The Ballad Health system is getting closer to conducting its own tests for COVID-19, CEO Alan Levine said Tuesday.
Ballad expects to receive the substances it needs to start doing lab testing in house “any day now,” Levine said during a news briefing, which was held online due to concerns about limiting the spread of the virus.
Currently, private lab testing is taking several days to turn around results. On-site testing will allow Ballad to get results within hours.
Initially, Ballad will be able to do 50 tests per day, but the health system expects to expand its capabilities to 400 per day in the coming weeks, Levine said.
From a capacity standpoint, Levine said Ballad is in “good shape” at the moment. The region has seen a small number of cases, but health officials anticipate more cases to develop.
Figures he cited included a total of 159 primary critical ventilators.
Ventilators are critical to treating severe COVID-19 cases in which patients develop severe respiratory illness and need assistance breathing.
Levine said Ballad has also bought 25 ventilators that are expected to arrive in eight to 10 weeks and that other resources include 61 transport ventilators, 27 pediatric ventilators and about 130 “older” ventilators that can be used in an emergency.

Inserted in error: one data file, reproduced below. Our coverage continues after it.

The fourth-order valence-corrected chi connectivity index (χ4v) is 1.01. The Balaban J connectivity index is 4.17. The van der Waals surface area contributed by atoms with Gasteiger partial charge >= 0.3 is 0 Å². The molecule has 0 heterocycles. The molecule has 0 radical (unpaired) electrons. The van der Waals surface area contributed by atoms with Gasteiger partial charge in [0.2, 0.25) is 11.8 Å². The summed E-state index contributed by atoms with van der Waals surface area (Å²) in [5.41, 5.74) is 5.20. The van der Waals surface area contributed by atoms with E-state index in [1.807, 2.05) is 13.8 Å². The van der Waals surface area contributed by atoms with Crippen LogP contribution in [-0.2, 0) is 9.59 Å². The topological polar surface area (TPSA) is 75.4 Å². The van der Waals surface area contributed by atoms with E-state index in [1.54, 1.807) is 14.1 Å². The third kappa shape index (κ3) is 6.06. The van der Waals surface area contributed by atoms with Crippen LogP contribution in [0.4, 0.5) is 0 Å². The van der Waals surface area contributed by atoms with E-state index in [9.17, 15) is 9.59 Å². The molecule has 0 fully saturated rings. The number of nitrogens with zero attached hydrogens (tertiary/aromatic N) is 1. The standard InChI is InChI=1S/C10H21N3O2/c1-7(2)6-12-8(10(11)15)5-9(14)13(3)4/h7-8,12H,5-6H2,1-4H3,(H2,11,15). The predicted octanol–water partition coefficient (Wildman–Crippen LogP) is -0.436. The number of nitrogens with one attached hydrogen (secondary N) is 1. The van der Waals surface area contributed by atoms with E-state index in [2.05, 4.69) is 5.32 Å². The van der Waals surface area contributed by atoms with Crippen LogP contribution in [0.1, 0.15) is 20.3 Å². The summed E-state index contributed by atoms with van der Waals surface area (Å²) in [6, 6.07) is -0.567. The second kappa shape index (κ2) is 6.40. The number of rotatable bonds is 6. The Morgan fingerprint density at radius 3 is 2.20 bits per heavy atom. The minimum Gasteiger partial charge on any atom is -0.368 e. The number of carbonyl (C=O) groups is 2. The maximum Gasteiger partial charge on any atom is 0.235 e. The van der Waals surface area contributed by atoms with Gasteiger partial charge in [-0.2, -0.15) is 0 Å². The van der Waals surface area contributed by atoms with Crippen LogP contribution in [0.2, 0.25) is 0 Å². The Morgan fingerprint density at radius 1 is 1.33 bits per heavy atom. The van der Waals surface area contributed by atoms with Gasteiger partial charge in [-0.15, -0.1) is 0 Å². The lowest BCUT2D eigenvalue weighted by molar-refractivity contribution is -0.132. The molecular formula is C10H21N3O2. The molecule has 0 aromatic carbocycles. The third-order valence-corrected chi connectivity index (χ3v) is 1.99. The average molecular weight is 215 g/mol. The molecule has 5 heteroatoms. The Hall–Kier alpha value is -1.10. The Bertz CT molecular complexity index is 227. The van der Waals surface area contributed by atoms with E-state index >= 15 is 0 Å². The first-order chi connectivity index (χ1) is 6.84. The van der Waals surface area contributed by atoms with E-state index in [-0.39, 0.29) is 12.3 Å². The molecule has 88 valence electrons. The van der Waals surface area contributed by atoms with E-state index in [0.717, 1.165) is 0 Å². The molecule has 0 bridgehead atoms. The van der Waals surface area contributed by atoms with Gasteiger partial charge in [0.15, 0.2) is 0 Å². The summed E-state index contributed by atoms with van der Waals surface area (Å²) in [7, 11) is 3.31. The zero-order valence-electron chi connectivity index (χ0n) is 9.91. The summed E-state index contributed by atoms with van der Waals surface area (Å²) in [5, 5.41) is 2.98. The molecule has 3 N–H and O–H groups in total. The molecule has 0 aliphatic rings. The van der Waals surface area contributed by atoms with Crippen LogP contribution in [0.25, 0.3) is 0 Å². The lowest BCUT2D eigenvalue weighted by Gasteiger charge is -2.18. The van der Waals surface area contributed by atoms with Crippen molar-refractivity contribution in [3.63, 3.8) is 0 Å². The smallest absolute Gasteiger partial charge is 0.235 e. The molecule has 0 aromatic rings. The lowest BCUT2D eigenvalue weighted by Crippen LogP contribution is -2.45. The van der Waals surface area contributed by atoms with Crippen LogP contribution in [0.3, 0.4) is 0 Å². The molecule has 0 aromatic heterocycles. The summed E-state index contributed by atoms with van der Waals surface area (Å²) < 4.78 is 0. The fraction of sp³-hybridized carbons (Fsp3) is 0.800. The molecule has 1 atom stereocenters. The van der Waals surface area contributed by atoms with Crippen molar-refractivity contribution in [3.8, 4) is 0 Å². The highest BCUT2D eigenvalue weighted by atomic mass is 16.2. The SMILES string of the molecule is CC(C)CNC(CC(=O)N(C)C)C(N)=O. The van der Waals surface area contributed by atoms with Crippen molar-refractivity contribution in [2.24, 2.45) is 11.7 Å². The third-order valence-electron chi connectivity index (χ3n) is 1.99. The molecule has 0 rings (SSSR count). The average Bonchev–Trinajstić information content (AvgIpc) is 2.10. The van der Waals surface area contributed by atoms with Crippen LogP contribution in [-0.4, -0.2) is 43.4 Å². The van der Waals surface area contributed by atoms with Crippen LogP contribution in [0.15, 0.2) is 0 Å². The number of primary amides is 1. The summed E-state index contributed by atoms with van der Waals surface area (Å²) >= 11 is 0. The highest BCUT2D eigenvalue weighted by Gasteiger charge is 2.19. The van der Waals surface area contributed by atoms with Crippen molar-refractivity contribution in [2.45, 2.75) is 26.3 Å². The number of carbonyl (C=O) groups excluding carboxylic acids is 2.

Ballad Health has 276 licensed intensive care unit beds, of which 62 are currently available, Levine said.
Eric Deaton, Ballad’s chief operating officer, said another one of the health system’s focus’s has been making sure its staff has access to personal protective equipment, or PPE.
“Right now, now we feel relatively good about the stock that we have in place,” he said. “For example, N-95 masks that you’ve heard a lot about, we have 33,000 of those that are currently available.”
An N-95 mask is a type of mask used by health care providers that closely fit to the face and filter out airborne particles.
Ballad has an additional 50,000 masks being delivered this week and another 25,000 on the way, Deaton said.
Amid concerns about the pandemic and ensuring people in the health system have access to masks, Chief Nursing Officer Lisa Smithgall said Ballad has received a number of requests from community members who have reached out about sewing masks.
“Right now, handmade sewn masks are not medical grade, but they can provide us very seriously with a lot of help for patients in our region,” she said. “It is our intent to collect handmade sewn masks and use those for our patients who present to our Ballad Health entities with respiratory illness, so that we can give them a mask so that they can cover their mouth and nose and protect our staff while they’re waiting for care.”
Ballad has specific criteria for the kinds of masks it is willing to collect — such as that sewn masks have to have three layers — and will provide more details on its website, Smithgall said.
Masks will be collected at Ballad Health urgent care sites and through the mail, she said.